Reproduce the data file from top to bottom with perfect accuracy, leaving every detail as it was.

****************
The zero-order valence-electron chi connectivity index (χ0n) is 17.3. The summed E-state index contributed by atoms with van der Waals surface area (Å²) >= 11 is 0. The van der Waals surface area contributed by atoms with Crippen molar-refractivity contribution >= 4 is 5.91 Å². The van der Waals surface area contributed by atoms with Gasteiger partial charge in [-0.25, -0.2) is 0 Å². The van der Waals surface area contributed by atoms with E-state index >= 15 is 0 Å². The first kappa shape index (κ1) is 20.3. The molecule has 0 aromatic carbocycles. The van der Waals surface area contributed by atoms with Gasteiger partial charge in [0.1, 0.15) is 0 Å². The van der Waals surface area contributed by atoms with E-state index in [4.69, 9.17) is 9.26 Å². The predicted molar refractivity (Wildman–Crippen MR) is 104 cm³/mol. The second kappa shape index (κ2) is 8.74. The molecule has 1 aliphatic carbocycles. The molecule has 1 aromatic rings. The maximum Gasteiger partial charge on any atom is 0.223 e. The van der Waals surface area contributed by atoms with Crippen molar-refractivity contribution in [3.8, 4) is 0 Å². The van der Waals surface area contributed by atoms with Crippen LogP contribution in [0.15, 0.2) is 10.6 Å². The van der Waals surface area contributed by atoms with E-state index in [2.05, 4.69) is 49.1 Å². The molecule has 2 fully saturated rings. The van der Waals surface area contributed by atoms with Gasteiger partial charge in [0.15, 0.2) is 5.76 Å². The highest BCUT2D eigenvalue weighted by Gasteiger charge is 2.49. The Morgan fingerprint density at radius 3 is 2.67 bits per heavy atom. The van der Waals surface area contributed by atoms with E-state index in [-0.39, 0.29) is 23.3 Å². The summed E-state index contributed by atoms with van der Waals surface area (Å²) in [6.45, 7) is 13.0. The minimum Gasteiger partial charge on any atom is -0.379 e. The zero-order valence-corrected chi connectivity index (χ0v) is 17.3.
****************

The zero-order valence-electron chi connectivity index (χ0n) is 17.3. The summed E-state index contributed by atoms with van der Waals surface area (Å²) >= 11 is 0. The van der Waals surface area contributed by atoms with Crippen molar-refractivity contribution >= 4 is 5.91 Å². The van der Waals surface area contributed by atoms with Gasteiger partial charge in [-0.25, -0.2) is 0 Å². The van der Waals surface area contributed by atoms with E-state index >= 15 is 0 Å². The first kappa shape index (κ1) is 20.3. The molecule has 0 aromatic carbocycles. The van der Waals surface area contributed by atoms with Gasteiger partial charge in [0.1, 0.15) is 0 Å². The van der Waals surface area contributed by atoms with E-state index in [4.69, 9.17) is 9.26 Å². The predicted molar refractivity (Wildman–Crippen MR) is 104 cm³/mol. The second kappa shape index (κ2) is 8.74. The molecule has 1 aliphatic carbocycles. The molecule has 1 aromatic rings. The maximum Gasteiger partial charge on any atom is 0.223 e. The van der Waals surface area contributed by atoms with Crippen molar-refractivity contribution in [3.8, 4) is 0 Å². The van der Waals surface area contributed by atoms with Crippen LogP contribution in [0.15, 0.2) is 10.6 Å². The van der Waals surface area contributed by atoms with E-state index in [2.05, 4.69) is 49.1 Å². The molecule has 2 fully saturated rings. The van der Waals surface area contributed by atoms with Gasteiger partial charge in [0.15, 0.2) is 5.76 Å². The highest BCUT2D eigenvalue weighted by Gasteiger charge is 2.49. The Morgan fingerprint density at radius 3 is 2.67 bits per heavy atom. The van der Waals surface area contributed by atoms with E-state index in [-0.39, 0.29) is 23.3 Å². The summed E-state index contributed by atoms with van der Waals surface area (Å²) in [6.45, 7) is 13.0. The minimum Gasteiger partial charge on any atom is -0.379 e. The zero-order valence-corrected chi connectivity index (χ0v) is 17.3.